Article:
Originally published in The Journal of Immunology. Tarasov S.A., Gorbunov E.A., Don E.S., Emelyanova A.G., Kovalchuk A.L., Yanamala N., Schleker A.S.S., Klein-Seetharaman J., Groenestein R., Tafani J-P., van der Meide P., Epstein O.I. 2020. Insights into the mechanism of action of highly diluted biologics. J. Immunol. Vol: 205(5), 1345-1354. Copyright © 2020. The American Association of Immunologists, Inc.

At the next step, the effect of hd-anti-IFNγ on the interaction of IFNγ with its receptor was studied. For this, a human monocyte-like cell line U-937 with high expression of IFNγ receptors was used. When these cells were treated with hd-anti-IFNγ, an increase in the specific binding of IFNγ was observed by competitive radioligand binding assay using IFNγ labeled with 125I, a radioactive isotope of iodine. In addition, hd-anti-IFNγ appeared to regulate IFNγ levels, enhancing its secretion and/or inducing the proliferation of IFNγ-producing cells. This conclusion was made based on the results of an ELISpot assay on human peripheral blood mononuclear cells (PBMC). These cells secrete IFNγ upon specific stimulation (for example, by viral peptides). After treatment with hd-anti-IFNγ, an increase in IFNγ secretion was observed.

Since IFNγ plays an important role in innate and adaptive immunity against viral infections, the next step was to test the antiviral effect of hd-anti-IFNγ in an in vivo model of viral infection. Mice were challenged with influenza A virus (subtype H1N1 or H3N8). Starting 5 days before viral challenge and up to 21 or 26 days after (for H1N1 and H3N8, respectively), hd-anti-IFNγ were administered by oral gavage twice daily. In addition, for the mice infected with the H1N1 virus hd-anti-IFNγ were added to their drinking water in a 1:3 ratio. The classic antiviral drug oseltamivir (Tamiflu) and the combination of hd-anti-IFNγ and oseltamivir (only for H1N1) were used as controls. The body weight of the animals and their mortality were assessed as indicators of the effectiveness of the treatments. The survival rate of animals receiving hd-anti-IFNγ was even slightly higher than that of those receiving oseltamivir (80% versus 70% for H1N1 and 95% versus 75% for H3N8, while in the “no treatment” control this indicator was 30% and 20% for H1N1 and H3N8, respectively). Co-administration of oseltamivir and hd-anti-IFNγ to mice infected with H1N1 also increased their survival rate (up to 75%). In addition, in mice infected with H3N8, body weight loss was significantly lower with any treatment (hd-anti-IFNγ or oseltamivir), while in groups of animals infected with H1N1, no significant differences in body weight loss were found.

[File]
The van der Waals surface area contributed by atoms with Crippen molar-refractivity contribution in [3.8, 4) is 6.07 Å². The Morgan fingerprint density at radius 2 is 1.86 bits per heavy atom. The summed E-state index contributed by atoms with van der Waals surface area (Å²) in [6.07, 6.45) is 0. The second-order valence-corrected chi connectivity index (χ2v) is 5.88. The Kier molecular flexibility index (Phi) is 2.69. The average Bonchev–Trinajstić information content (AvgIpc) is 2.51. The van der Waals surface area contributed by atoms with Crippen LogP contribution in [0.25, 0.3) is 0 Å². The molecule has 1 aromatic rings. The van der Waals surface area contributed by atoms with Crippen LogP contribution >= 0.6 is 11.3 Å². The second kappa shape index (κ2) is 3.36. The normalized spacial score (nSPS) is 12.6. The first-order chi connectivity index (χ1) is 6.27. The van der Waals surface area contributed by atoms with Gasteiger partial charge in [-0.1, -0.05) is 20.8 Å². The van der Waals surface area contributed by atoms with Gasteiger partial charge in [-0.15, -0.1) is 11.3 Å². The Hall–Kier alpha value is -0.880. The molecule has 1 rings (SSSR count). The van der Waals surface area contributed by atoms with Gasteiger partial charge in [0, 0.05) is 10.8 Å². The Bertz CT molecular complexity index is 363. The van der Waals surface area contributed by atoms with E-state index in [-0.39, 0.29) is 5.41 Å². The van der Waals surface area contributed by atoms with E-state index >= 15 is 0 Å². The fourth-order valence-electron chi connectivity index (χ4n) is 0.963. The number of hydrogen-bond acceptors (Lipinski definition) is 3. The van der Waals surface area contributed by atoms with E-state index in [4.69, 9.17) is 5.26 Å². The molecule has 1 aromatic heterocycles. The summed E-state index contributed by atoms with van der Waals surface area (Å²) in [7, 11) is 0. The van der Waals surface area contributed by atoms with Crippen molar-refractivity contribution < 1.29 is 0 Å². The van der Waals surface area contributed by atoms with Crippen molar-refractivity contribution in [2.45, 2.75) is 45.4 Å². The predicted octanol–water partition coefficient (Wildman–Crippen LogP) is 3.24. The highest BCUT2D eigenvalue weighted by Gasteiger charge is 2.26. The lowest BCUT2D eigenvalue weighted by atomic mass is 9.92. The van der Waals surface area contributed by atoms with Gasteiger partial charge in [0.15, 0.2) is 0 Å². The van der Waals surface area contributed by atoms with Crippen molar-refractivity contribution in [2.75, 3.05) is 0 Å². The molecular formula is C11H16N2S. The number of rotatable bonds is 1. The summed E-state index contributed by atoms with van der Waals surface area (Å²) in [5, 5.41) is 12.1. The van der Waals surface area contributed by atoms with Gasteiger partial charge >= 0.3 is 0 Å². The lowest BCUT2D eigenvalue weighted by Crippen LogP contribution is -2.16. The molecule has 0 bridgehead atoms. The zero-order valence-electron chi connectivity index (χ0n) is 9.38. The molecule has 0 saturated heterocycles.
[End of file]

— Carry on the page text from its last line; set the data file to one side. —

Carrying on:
In previous studies, scientists have demonstrated that the biological effects of high dilutions of antibodies are specific. The present study also showed that treatment with hd-anti-IFNγ resulted in an increase in IFNγ binding to its receptor, while highly diluted antibodies to another pro-inflammatory cytokine, TNF-α, did not have a significant effect. Based on these data, it was suggested that ultra-high dilutions of antibodies can act on their antigen (in this case, IFNγ) like allosteric modulators, causing conformational changes in its structure. This, in turn, may affect the functional activity of the antigen, for example, its interaction with receptors.

Thus, hd-anti-IFNγ have an antiviral effect by directly affecting the structure of IFNγ molecules. At this stage, both preclinical and clinical studies of the antiviral activity of hd-anti-IFNγ are underway. In the present study, an attempt was made to elucidate its possible mechanisms.

The authors suggest that unlike traditional Ab-based drugs, the highly diluted Abs act by inducing conformational modifications in their targets, which then affect interactions of the modified targets with the respective receptors and thus finally orchestrate the target-dependent biological pathway. Therefore, that may be the key point that allows achieving various therapeutic effects.